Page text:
Friday, April 9, 2010

ControverSunday or "Binky That Fool Up"

The title refers to what Chris or I say when Charlotte is sleepy, cranky, agitated, angry, restless, or just otherwise indicating that she needs a plug in her face.

As recently as in the months leading up to Charlotte's birth, I would have told you that I do, in fact, see the pacifier as a controversial topic. I was taught in my breastfeeding class that it can cause "nipple confusion" and adversely affect my chances of succeeding at nursing. A fun fact that convinced me any baby with a pacifier in its face must not be breastfeeding, because clearly those things were mutually exclusive. I would see walking, talking kids sporting their binkies and smugly tell myself that my children will never use one of those, and if they do, they CERTAINLY won't be using them at such an the rip ol' age of two!

Flash forward a year or so, and I'm completely baffled at why anyone cares about this stupid piece of latex. I mean, maybe some babies have a hard time going back and forth between boob and binky, but I seriously doubt a pacifier has ever single-handedly sabotaged a nursing relationship. And I guess if they are overused or used too long, they can delay speech and cause dental problems. But, you know what? Pretty much anything that is overused or used too long can cause problems.

I wrote before about how scared I was to give Charlotte a pacifier the night after she was born, assured as I was that it was breastfeeding kryptonite. I guess the lactation consultants and lactivists mean well to warn us against this potential peril, but looking back, I'm a little pissed off about the time I spent listening to Charlotte scream because I just couldn't bear to put her to my raw, bloody nipple, and GOD FORBID I give her a pacifier. I totally empathize with the nurse who was rejected each time she offered me one. I'm sure she was like, "Just give her the effing binky, dumbass." Because that's what I would want to say to myself. You know, if I could travel through time. One of the last times we gave her a binky in the early days.

We did let her have it those first few weeks, but I was so wary of having her get too attached, that I weaned her off it very early on, then spent the next six months trying to get her to take one because I was tired of having to disrobe every time she needed something to calm her down. Then, one magical night, she was screaming in the car while I sat in the back seat trying to calm her down. In an act of sheer desperation, I stuck an old, lint-covered binky in her mouth, one that had been sitting in the diaper bag for months, and it worked! She fell asleep! And later that night, when she woke up at 3 A.M., I put it back in her mouth, and HOLY HELL, she went back to sleep! And we haven't looked back. Giving her a pacifier makes her sit still for ten seconds!

I still don't want to have to hand her a binky when she steps off the school bus or even in a couple years. But, as long as we continue to limit it to the car, bed time, and generally stressful situations, and she isn't just constantly sucking on one every waking moment, I'm not too concerned. She'll outgrow it eventually, or I'll make her.

What's the big deal?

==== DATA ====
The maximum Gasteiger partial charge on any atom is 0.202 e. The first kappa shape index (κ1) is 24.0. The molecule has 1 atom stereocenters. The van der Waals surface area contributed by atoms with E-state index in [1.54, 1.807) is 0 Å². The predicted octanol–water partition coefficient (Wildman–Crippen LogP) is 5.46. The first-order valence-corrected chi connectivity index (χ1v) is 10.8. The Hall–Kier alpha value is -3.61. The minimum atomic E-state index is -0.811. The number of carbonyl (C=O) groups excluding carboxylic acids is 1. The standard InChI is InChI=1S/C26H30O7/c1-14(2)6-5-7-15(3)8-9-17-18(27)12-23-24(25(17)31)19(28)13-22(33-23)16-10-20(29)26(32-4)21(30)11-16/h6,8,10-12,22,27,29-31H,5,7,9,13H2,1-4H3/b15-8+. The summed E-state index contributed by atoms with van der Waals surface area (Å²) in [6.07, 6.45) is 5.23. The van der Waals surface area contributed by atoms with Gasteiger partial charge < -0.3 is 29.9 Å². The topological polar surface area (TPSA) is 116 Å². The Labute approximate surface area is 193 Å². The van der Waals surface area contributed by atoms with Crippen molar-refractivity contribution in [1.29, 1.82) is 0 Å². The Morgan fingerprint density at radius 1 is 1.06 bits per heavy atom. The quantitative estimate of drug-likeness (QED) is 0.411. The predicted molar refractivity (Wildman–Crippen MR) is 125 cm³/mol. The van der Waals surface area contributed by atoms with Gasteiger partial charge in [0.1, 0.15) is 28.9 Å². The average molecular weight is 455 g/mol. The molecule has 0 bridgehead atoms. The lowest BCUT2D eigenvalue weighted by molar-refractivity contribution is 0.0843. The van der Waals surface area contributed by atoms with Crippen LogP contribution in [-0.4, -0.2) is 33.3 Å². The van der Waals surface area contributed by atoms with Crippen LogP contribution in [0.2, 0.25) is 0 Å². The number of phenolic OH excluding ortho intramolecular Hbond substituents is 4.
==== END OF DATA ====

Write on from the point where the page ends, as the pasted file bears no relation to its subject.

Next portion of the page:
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  1. Yeah, "what's the big deal" seems to be the tone of the day. I love it when ControverSunday turns into what-the-hell-ever Sunday :)

  2. I love the line about the nurse. I think about that often. I'm sure that the L&D nurses and the postpartum nurses all looked at me like I was fucking nuts. I was. I don't blame them.

  3. You just know that nurses curse the internet with every mom who comes in with these long lists of do's and don'ts.
    I've never really seen the big deal about pacifiers, which is what I probably should have written about, but especially after I had the kid. At 2am it was more "find the damn plug!" than "oh no, what about nipple confusion?" You know?

  4. Glad to know I'm in such good company!

    I mean, it's great to be educated about these things. I'm glad I took a class and read about breastfeeding. Some of the info helped. But a lot of it only served to scare me, stress me out, and make me feel guilty about my choices when it came time to make them.

    So, maybe there's a happy medium. Maybe you don't get there until the second kid.

  5. Yeah, with the first kid you're sterilizing pacifiers every time they hit the ground. With the second, you're picking them up and maybe wiping them on your jeans before popping them back in.

  6. I hated, and I mean really hated, anyone who told me while I was pregnant "you'll see" or "just relax, none of that matters" in a condescending way -- of course I don't know what it's like to have a baby! Of course you know more than me. I wish there were a way to tell expectant mother what it's really like without that layer of smugness. Acknowledging the reality of their concerns. Because the one note that's been hit in all of the Pacifier-edition ControverSunday posts so far is that we were all told they could interfere with breastfeeding, and not to introduce them until some indeterminate time of good establishment. Now that I'm on the other side of it (and hearing other people's experiences), I really think that if you can physically make breastfeeding work, you're going to (if you want to, that is), and the pacifier isn't going to hurt except in rare cases. I understand now that a lot of breastfeeding advocates overshoot, possibly because if you're drawn to advocacy, you're going to be more passionate about the subject. But it's hard to sort out the facts when you've got a screaming week-old baby on your shoulder.